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Two Long Beach Grocery Stores Will Close On Saturday After Fight Over ‘Hero Pay’

Outside an Aldi grocery store on Atlantic Ave. in Long Beach, signs read "heroes work here." Two stores run by Kroger are shutting down in the wake of a pay hike put in place by the city.
(Megan Garvey/LAist)
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Two grocery stores in Long Beach are set to close permanently on Saturday after parent company Kroger took issue with the city’s “hero pay” law.

Back in February, Kroger announced plans to close a Ralphs and a Food 4 Less, shortly after elected officials in Long Beach passed a temporary hazard pay mandate for large grocery chains.

The “hero pay” rules require larger employers to pay their frontline grocery workers an extra $4 per hour over four months. Proponents said the goal is to compensate employees who have faced enormous risk while working through the pandemic.

Kroger said the pay bump made it financially impossible to keep the two stores open. The company described both the Ralphs on N. Los Coyotes Diagonal and the Food 4 Less on E. South Street as “underperforming.”

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'Irreparable Harm'

“The irreparable harm that will come to employees and local citizens is a direct result of the City of Long Beach’s attempt to pick winners and losers, and is deeply unfortunate,” a Kroger spokesperson said in an emailed statement.

The two stores employ about 150 workers. Kroger said it has offered to transfer all employees to other stores. While most workers will accept transfers, some could have a tough time getting to their new job, said Andrea Zinder, president of the local chapter of the UFCW grocery union.

For example, she said a long-term bakery clerk was told she’d have to split her job between two stores.

“She walks to work right now,” Zinder said. “She lives across the street. She’s going to have to go to two different stores and take several buses in order to keep her full-time status.”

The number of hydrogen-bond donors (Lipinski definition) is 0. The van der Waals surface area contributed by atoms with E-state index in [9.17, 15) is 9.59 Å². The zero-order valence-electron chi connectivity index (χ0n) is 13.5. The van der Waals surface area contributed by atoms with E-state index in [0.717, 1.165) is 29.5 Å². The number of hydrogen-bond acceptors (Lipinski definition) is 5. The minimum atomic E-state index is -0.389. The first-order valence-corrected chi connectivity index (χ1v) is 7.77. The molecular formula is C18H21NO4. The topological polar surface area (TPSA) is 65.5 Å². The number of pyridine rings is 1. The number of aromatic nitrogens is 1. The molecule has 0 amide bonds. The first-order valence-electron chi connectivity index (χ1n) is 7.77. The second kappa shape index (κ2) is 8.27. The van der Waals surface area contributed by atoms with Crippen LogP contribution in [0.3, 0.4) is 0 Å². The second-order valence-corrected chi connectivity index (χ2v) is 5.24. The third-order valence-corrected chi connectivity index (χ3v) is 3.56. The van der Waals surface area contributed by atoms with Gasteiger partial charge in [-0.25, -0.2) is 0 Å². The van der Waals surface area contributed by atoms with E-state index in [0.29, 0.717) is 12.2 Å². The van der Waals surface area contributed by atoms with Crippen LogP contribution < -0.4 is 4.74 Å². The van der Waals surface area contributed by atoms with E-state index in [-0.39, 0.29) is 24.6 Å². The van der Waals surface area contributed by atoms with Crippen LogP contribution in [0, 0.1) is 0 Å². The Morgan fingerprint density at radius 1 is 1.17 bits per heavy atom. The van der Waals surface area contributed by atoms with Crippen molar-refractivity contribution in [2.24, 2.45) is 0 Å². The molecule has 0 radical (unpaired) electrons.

Union leaders say Kroger’s decision to close the two stores is “retaliation” for workers demanding better pay during the pandemic.

Kroger maintains the city overstepped its bounds, requiring a pandemic-related pay bump for some, but not all, essential workers. And the company insists the employee transfers are in line with union contracts.

Customers Will Have To Adjust To New Stores

In both neighborhoods, customers will have other stores nearby to fill the void.

But North Long Beach resident Norberto Lopez — a project director with the housing rights group Long Beach Residents Empowered (LiBRE) — said with the Food 4 Less near his apartment closing, his nearest alternative will be a non-union store.

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“For me, the fact that Food 4 Less was a union store made a difference, because I knew I was supporting not just the store, but the workers,” Lopez said.

Kroger announced three more store closures in Los Angeles after elected officials in that city passed a temporary $5-per-hour “hero pay” mandate. Two L.A. Ralphs stores and one Food 4 Less are set to close on May 15.

The California Grocers Association has sued Long Beach and other cities in an attempt to overturn the ordinances.

“We hate to see any community lose a grocery store, but store closures are one of the unintended consequences we warned about before the ordinance passed,” CGA spokesperson Nate Rose said in an emailed statement.

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